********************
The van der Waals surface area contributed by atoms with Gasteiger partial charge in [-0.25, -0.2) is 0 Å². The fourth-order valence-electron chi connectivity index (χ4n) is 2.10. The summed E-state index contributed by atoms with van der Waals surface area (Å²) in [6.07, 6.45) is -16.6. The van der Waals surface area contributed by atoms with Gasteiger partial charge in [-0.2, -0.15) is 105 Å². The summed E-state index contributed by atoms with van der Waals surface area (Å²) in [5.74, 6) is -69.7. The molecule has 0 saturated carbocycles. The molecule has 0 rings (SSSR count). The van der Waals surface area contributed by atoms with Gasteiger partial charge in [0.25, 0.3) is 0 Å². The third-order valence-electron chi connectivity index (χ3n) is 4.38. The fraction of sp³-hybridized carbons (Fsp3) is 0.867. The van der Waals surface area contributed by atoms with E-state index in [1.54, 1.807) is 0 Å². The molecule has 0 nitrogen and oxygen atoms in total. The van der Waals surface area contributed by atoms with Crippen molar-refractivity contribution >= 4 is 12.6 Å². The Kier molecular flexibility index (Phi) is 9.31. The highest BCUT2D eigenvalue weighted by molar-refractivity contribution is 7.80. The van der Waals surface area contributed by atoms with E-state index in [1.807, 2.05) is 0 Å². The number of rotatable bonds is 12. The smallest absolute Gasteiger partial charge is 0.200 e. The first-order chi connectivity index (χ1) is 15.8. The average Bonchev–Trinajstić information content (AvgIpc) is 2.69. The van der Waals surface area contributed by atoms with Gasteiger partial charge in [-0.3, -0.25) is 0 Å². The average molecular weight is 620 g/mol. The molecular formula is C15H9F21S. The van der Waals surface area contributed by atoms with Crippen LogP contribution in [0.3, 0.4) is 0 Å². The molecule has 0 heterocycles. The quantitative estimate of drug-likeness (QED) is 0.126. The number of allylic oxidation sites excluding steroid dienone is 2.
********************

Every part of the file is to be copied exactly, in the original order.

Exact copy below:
The van der Waals surface area contributed by atoms with Gasteiger partial charge in [-0.25, -0.2) is 0 Å². The fourth-order valence-electron chi connectivity index (χ4n) is 2.10. The summed E-state index contributed by atoms with van der Waals surface area (Å²) in [6.07, 6.45) is -16.6. The van der Waals surface area contributed by atoms with Gasteiger partial charge in [-0.2, -0.15) is 105 Å². The summed E-state index contributed by atoms with van der Waals surface area (Å²) in [5.74, 6) is -69.7. The molecule has 0 saturated carbocycles. The molecule has 0 rings (SSSR count). The van der Waals surface area contributed by atoms with Gasteiger partial charge in [0.25, 0.3) is 0 Å². The third-order valence-electron chi connectivity index (χ3n) is 4.38. The fraction of sp³-hybridized carbons (Fsp3) is 0.867. The van der Waals surface area contributed by atoms with E-state index in [1.54, 1.807) is 0 Å². The molecule has 0 nitrogen and oxygen atoms in total. The van der Waals surface area contributed by atoms with Crippen molar-refractivity contribution >= 4 is 12.6 Å². The Kier molecular flexibility index (Phi) is 9.31. The highest BCUT2D eigenvalue weighted by molar-refractivity contribution is 7.80. The van der Waals surface area contributed by atoms with E-state index in [1.807, 2.05) is 0 Å². The number of rotatable bonds is 12. The smallest absolute Gasteiger partial charge is 0.200 e. The first-order chi connectivity index (χ1) is 15.8. The average Bonchev–Trinajstić information content (AvgIpc) is 2.69. The van der Waals surface area contributed by atoms with Gasteiger partial charge in [-0.3, -0.25) is 0 Å². The average molecular weight is 620 g/mol. The molecular formula is C15H9F21S. The van der Waals surface area contributed by atoms with Crippen LogP contribution in [0.3, 0.4) is 0 Å². The molecule has 0 heterocycles. The quantitative estimate of drug-likeness (QED) is 0.126. The number of allylic oxidation sites excluding steroid dienone is 2.